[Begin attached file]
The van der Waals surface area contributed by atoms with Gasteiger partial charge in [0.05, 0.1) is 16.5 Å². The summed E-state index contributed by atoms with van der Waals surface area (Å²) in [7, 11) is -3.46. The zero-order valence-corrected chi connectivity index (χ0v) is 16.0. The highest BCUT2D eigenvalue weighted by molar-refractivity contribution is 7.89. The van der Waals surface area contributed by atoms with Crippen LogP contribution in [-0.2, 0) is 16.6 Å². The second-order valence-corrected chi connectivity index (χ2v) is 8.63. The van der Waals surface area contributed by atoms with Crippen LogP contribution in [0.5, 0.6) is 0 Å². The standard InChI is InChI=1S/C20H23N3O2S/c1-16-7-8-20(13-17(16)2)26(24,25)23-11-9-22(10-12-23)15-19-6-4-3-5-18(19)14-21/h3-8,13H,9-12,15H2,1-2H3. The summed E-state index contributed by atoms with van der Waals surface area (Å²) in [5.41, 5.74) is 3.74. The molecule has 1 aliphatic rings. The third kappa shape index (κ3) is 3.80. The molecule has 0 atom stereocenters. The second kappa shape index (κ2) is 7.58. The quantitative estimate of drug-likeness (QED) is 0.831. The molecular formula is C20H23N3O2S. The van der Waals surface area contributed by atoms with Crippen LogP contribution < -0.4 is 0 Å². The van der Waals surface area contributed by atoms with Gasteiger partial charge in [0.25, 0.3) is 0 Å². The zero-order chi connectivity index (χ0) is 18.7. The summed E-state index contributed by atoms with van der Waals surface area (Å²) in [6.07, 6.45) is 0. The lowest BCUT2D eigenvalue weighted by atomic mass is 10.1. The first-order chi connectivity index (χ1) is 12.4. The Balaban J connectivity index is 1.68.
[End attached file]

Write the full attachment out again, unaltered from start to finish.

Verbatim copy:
The van der Waals surface area contributed by atoms with Gasteiger partial charge in [0.05, 0.1) is 16.5 Å². The summed E-state index contributed by atoms with van der Waals surface area (Å²) in [7, 11) is -3.46. The zero-order valence-corrected chi connectivity index (χ0v) is 16.0. The highest BCUT2D eigenvalue weighted by molar-refractivity contribution is 7.89. The van der Waals surface area contributed by atoms with Crippen LogP contribution in [-0.2, 0) is 16.6 Å². The second-order valence-corrected chi connectivity index (χ2v) is 8.63. The van der Waals surface area contributed by atoms with Crippen LogP contribution in [0.5, 0.6) is 0 Å². The standard InChI is InChI=1S/C20H23N3O2S/c1-16-7-8-20(13-17(16)2)26(24,25)23-11-9-22(10-12-23)15-19-6-4-3-5-18(19)14-21/h3-8,13H,9-12,15H2,1-2H3. The summed E-state index contributed by atoms with van der Waals surface area (Å²) in [5.41, 5.74) is 3.74. The molecule has 1 aliphatic rings. The third kappa shape index (κ3) is 3.80. The molecule has 0 atom stereocenters. The second kappa shape index (κ2) is 7.58. The quantitative estimate of drug-likeness (QED) is 0.831. The molecular formula is C20H23N3O2S. The van der Waals surface area contributed by atoms with Crippen LogP contribution < -0.4 is 0 Å². The van der Waals surface area contributed by atoms with Gasteiger partial charge in [0.25, 0.3) is 0 Å². The zero-order chi connectivity index (χ0) is 18.7. The summed E-state index contributed by atoms with van der Waals surface area (Å²) in [6.07, 6.45) is 0. The lowest BCUT2D eigenvalue weighted by atomic mass is 10.1. The first-order chi connectivity index (χ1) is 12.4. The Balaban J connectivity index is 1.68.